Dementia: enabling, inclusive and accessible

 

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It appears even to me, I am too busy. My commitment to write a daily blog on my other website has failed miserably this year, and my goal to publish at least one per month here has just failed as well! Of course, this does not mean I am a failure!! I am so busy living beyond dementia, some things have simply had to be dropped, and blogging is one of them. Not that I will drop it completely, as find the conversations too interesting on both sites, and my recipe website is also one I occasionally still contribute to, but already has almost 300 recipes.

So, onwards and upwards through the ever so slightly increasing fog, I will contribute here today, so I don’t miss July, even though if I lived overseas, this may still be in June…

This month I want to talk about the term dementia friendly communities, and how I have always believed it needed to change, and although the idea of communities being dementia enabling has been used, perhaps to replace friendly, it has been highlighted that to be enabled is to be ‘rescued’. There has been a very interesting conversation about these terms on Facebook, which I will highlight at the end. Dementia Alliance International has been talking about it as well, and is to publish its first major report in World Alzheimer’s Months this year, on this very topic.

Access is what people with dementia need, with appropriate support for all of our disAbilities caused by dementia, but inclusion needs to be part of it, as does, sometimes, having someone enable you [the person with dementia] to remain active in your community. We need them all, and it is also why I say a dementia friendly community has many more aspects to it than being friendly and raising awareness in the community.

The quality of our interactions and support and care, is by far, much more important for example, than the number of Dementia Friends any one country may have signed up, and certainly more important than how was first with their campaigns or initiatives. It seems too many without dementia are more focused on those things, than on improving our pre and post diagnostic experiences.

In my work with others at the University of Wollongong (UOW), I am involved in a unique initiative to create a dementia enabling university. You can read about it here, but put simply, it is a project to embed knowledge about dementia into every discipline; if we educate  the  next generation of working adults in dementia and why it is relevant to their own fields, our communities will become much more accessible and inclusive, almost as a matter of course.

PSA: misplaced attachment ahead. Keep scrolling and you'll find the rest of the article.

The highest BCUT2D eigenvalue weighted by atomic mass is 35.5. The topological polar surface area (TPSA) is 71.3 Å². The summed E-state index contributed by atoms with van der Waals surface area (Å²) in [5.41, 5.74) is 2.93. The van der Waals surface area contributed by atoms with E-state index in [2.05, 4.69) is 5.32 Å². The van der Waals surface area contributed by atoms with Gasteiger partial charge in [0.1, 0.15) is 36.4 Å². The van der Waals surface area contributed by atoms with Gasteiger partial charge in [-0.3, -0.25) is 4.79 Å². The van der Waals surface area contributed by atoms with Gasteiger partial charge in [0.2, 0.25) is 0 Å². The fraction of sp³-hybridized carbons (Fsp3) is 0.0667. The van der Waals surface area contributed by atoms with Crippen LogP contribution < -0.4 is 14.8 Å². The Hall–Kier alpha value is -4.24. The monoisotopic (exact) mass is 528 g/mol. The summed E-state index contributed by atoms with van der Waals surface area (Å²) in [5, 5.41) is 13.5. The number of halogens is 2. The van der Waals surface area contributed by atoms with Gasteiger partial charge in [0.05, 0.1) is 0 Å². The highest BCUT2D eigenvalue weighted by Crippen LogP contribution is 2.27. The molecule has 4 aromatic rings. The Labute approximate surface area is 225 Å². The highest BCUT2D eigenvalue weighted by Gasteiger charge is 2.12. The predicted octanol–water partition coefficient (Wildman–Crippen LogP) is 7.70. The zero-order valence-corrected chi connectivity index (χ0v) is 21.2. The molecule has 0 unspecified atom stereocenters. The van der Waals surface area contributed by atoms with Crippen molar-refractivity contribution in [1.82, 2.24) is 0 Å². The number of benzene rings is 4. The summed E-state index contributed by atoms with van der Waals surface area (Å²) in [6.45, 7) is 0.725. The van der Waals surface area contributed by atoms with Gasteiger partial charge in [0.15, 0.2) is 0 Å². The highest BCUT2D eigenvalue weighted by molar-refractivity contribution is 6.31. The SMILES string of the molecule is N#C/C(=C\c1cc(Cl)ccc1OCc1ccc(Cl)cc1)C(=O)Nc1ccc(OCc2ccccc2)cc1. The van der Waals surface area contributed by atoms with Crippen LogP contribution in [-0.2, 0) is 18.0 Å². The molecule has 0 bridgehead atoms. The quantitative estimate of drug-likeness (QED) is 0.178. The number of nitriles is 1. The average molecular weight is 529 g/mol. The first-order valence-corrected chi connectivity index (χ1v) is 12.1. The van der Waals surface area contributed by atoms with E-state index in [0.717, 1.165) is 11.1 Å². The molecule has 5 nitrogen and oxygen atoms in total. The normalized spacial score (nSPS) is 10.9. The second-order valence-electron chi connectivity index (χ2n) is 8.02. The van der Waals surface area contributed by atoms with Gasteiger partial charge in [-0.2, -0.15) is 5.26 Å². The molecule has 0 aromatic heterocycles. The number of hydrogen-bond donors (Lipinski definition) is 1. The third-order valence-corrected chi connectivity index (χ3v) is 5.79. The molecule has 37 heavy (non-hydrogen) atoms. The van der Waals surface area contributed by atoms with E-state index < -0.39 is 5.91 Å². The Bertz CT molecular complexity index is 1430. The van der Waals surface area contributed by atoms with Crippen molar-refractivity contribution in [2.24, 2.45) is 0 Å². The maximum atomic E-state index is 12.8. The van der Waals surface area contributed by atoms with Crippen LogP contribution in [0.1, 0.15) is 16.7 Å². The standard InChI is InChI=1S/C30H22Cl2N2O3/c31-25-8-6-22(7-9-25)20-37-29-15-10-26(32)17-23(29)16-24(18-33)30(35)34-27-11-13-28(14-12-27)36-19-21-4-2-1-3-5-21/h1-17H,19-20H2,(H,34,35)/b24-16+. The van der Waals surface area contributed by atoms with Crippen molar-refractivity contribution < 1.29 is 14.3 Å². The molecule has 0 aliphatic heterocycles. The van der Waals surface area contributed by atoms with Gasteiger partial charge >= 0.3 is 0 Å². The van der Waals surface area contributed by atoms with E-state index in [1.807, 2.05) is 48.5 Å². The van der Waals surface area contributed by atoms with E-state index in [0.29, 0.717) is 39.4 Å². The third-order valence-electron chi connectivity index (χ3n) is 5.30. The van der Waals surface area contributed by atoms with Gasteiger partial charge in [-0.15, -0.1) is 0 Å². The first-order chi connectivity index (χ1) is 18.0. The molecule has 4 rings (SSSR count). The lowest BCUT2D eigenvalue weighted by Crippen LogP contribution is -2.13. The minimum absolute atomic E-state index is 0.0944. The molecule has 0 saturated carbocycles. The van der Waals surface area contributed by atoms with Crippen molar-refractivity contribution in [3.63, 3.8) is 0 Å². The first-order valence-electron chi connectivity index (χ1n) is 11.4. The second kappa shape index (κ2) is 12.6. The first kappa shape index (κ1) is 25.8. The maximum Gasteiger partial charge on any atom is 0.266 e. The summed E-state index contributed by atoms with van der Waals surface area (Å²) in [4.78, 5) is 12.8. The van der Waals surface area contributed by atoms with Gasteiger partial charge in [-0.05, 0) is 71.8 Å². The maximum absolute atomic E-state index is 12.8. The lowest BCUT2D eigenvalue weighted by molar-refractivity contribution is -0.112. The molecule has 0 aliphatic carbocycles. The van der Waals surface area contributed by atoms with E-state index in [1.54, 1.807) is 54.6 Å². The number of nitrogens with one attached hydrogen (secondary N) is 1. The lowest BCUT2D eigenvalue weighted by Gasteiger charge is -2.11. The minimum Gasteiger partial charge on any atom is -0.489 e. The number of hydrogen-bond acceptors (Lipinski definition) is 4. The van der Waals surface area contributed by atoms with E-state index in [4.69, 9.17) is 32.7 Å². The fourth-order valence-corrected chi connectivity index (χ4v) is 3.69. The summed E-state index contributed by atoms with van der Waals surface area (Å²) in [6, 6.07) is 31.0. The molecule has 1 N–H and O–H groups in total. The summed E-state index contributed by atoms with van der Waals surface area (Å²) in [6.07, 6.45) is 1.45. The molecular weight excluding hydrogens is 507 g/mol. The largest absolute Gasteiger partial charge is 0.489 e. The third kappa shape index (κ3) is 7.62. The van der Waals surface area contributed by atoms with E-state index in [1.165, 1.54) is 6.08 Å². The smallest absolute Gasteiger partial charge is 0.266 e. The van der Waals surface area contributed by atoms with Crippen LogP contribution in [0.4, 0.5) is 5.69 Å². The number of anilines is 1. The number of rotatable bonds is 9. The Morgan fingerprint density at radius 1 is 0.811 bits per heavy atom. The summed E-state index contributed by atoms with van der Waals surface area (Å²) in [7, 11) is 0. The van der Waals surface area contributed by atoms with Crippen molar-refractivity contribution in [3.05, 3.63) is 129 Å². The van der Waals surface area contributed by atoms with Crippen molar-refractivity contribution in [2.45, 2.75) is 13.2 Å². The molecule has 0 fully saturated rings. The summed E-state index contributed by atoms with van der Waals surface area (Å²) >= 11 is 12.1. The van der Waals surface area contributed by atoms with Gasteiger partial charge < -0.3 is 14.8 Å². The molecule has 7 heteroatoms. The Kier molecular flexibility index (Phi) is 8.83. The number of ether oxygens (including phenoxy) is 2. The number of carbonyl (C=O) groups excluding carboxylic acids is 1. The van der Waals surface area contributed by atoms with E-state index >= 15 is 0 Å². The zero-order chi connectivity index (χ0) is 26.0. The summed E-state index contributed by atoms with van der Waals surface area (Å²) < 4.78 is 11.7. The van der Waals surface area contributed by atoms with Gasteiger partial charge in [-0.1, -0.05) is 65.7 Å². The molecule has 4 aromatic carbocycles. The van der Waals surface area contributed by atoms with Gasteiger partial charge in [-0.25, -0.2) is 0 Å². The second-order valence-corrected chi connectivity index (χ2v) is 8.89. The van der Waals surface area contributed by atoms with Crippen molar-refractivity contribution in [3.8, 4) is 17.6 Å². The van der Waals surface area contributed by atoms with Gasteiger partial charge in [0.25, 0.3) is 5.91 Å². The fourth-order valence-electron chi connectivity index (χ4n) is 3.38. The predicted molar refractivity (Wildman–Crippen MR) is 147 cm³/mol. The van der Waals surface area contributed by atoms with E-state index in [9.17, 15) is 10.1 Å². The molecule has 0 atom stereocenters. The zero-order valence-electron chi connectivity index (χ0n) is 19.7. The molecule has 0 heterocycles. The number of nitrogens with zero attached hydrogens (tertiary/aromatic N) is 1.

“Several universities internationally, particularly within the UK, have extended this focus and implemented the idea of a ‘dementia-friendly university’ in an effort to better address dementia awareness and skills. These initiatives tend to focus on encouraging staff and students to become ‘dementia friends’ (Plymouth University, University of Huddersfield, and the University of Salford) and to make changes to the physical environment so campuses are more accessible and enabling to people with dementia (the University of Salford and the University of the West of Scotland). “

UOW wants to ensure it is not just about becoming a Dementia Friend, or just raising nominal awareness in the community, and more about actually improving outcomes for all people with dementia either in the community or living in residential care. We also want it to move beyond health students, where most of the dementia education now currently rests. I am very excited about this pilot project, and we have other universities wanting to collaborate with us as well, so hopefully this will become a world wide theme and much needed change to the DFC initiatives and DF campaigns currently in place.